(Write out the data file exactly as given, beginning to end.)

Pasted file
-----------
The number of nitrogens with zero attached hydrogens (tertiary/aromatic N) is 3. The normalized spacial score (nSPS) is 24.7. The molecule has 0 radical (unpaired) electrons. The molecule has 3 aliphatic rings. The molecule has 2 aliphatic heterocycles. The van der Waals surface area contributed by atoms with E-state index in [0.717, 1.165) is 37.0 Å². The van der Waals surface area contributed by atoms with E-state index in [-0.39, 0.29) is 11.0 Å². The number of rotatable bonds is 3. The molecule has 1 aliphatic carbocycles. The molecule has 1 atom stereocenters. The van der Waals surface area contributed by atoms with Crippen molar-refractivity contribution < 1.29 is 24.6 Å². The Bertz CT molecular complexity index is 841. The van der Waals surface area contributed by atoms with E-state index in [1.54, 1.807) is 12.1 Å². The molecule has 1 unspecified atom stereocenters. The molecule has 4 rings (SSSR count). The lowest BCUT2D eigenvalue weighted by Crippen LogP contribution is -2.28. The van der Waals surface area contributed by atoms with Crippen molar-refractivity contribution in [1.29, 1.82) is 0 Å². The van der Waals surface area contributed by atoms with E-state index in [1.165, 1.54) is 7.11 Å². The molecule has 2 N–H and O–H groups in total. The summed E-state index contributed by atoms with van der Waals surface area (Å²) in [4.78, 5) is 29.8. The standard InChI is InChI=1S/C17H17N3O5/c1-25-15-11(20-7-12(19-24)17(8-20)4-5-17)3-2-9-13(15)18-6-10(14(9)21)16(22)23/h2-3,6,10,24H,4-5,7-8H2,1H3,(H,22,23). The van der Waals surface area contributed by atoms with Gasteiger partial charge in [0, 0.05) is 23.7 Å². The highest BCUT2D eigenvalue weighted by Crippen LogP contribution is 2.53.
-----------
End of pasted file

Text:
The number of nitrogens with zero attached hydrogens (tertiary/aromatic N) is 3. The normalized spacial score (nSPS) is 24.7. The molecule has 0 radical (unpaired) electrons. The molecule has 3 aliphatic rings. The molecule has 2 aliphatic heterocycles. The van der Waals surface area contributed by atoms with E-state index in [0.717, 1.165) is 37.0 Å². The van der Waals surface area contributed by atoms with E-state index in [-0.39, 0.29) is 11.0 Å². The number of rotatable bonds is 3. The molecule has 1 aliphatic carbocycles. The molecule has 1 atom stereocenters. The van der Waals surface area contributed by atoms with Crippen molar-refractivity contribution < 1.29 is 24.6 Å². The Bertz CT molecular complexity index is 841. The van der Waals surface area contributed by atoms with E-state index in [1.54, 1.807) is 12.1 Å². The molecule has 1 unspecified atom stereocenters. The molecule has 4 rings (SSSR count). The lowest BCUT2D eigenvalue weighted by Crippen LogP contribution is -2.28. The van der Waals surface area contributed by atoms with Crippen molar-refractivity contribution in [1.29, 1.82) is 0 Å². The van der Waals surface area contributed by atoms with E-state index in [1.165, 1.54) is 7.11 Å². The molecule has 2 N–H and O–H groups in total. The summed E-state index contributed by atoms with van der Waals surface area (Å²) in [4.78, 5) is 29.8. The standard InChI is InChI=1S/C17H17N3O5/c1-25-15-11(20-7-12(19-24)17(8-20)4-5-17)3-2-9-13(15)18-6-10(14(9)21)16(22)23/h2-3,6,10,24H,4-5,7-8H2,1H3,(H,22,23). The van der Waals surface area contributed by atoms with Gasteiger partial charge in [0, 0.05) is 23.7 Å². The highest BCUT2D eigenvalue weighted by Crippen LogP contribution is 2.53.